For three weeks every summer, undergraduate students from the South Central United States, representing a wide range of cultural backgrounds participate in the “Undergraduate Summer Internship for Underrepresented Minorities” program to visit and learn about climate impacts in the South Central Climate Science Center Region (SC CSC). This year participants spent the balmy month of July starting at Louisiana State University, moving to the University of Oklahoma, and finally ending their trip at Texas Tech University.
coastal systems ecology
Have you ever wondered how we know what coastal sea rise is going to look like at the end of the century? Climate change and sea level rise are strongly connected and pose a threat especially for coastal cities and ecosystems, for example, including in the Florida Keys. The inhabitants of Key West are losing ground quickly and remote sensing can help us visualize what the future holds as the seas rise. Urban planners, policymakers and homeowners can then use that information to make more informed decisions about how to respond and prepare for rising seas.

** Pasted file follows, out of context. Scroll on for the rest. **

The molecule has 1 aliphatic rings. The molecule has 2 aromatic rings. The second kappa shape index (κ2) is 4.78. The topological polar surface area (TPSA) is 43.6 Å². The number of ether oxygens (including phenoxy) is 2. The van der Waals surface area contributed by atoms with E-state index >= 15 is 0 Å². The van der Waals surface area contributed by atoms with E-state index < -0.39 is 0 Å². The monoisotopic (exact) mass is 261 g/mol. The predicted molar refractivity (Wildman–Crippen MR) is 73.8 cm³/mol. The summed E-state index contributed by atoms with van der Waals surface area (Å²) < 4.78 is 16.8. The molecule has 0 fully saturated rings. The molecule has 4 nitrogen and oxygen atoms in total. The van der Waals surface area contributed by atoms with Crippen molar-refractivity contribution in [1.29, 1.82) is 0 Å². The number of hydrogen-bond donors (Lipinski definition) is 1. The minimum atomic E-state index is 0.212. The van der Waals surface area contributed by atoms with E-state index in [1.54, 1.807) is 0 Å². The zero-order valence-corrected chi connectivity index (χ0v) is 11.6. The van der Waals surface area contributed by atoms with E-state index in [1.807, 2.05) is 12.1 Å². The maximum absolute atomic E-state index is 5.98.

The beauty of a healthy, thriving coral reef community is astonishing. These ‘rainforests of the sea’ are unique and their beauty is unmatched. While coral reefs only occupy less than 1% of the world’s ocean floor, they support more than 25% of all marine species. An estimated 85% of the United States’ reef area is located within the Hawaiian Archipelago that holds the largest marine sanctuary in the world, the Papahānaumokuākea Marine National Monument.